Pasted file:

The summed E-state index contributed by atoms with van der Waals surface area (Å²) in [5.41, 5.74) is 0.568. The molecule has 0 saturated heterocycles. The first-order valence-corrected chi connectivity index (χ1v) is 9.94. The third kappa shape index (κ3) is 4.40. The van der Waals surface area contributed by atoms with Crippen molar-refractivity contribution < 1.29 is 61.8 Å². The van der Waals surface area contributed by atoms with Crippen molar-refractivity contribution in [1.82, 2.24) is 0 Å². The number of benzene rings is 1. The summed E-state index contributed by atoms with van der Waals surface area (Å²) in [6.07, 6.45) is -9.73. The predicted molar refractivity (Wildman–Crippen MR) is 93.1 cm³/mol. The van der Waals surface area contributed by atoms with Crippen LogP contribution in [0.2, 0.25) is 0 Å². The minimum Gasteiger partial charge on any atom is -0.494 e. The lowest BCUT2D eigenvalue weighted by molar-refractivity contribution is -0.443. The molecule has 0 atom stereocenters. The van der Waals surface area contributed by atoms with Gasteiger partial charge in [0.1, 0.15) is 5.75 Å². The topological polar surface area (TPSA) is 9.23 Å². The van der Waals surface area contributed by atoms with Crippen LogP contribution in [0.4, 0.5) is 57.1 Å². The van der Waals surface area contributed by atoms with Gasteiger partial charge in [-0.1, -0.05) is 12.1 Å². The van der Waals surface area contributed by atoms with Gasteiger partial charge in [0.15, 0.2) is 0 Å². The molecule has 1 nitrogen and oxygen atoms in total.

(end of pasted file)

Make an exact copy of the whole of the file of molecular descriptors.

The summed E-state index contributed by atoms with van der Waals surface area (Å²) in [5.41, 5.74) is 0.568. The molecule has 0 saturated heterocycles. The first-order valence-corrected chi connectivity index (χ1v) is 9.94. The third kappa shape index (κ3) is 4.40. The van der Waals surface area contributed by atoms with Crippen molar-refractivity contribution < 1.29 is 61.8 Å². The van der Waals surface area contributed by atoms with Crippen molar-refractivity contribution in [1.82, 2.24) is 0 Å². The number of benzene rings is 1. The summed E-state index contributed by atoms with van der Waals surface area (Å²) in [6.07, 6.45) is -9.73. The predicted molar refractivity (Wildman–Crippen MR) is 93.1 cm³/mol. The van der Waals surface area contributed by atoms with Crippen LogP contribution in [0.2, 0.25) is 0 Å². The minimum Gasteiger partial charge on any atom is -0.494 e. The lowest BCUT2D eigenvalue weighted by molar-refractivity contribution is -0.443. The molecule has 0 atom stereocenters. The van der Waals surface area contributed by atoms with Gasteiger partial charge in [0.1, 0.15) is 5.75 Å². The topological polar surface area (TPSA) is 9.23 Å². The van der Waals surface area contributed by atoms with Crippen LogP contribution in [0.4, 0.5) is 57.1 Å². The van der Waals surface area contributed by atoms with Gasteiger partial charge in [-0.1, -0.05) is 12.1 Å². The van der Waals surface area contributed by atoms with Gasteiger partial charge in [0.15, 0.2) is 0 Å². The molecule has 1 nitrogen and oxygen atoms in total.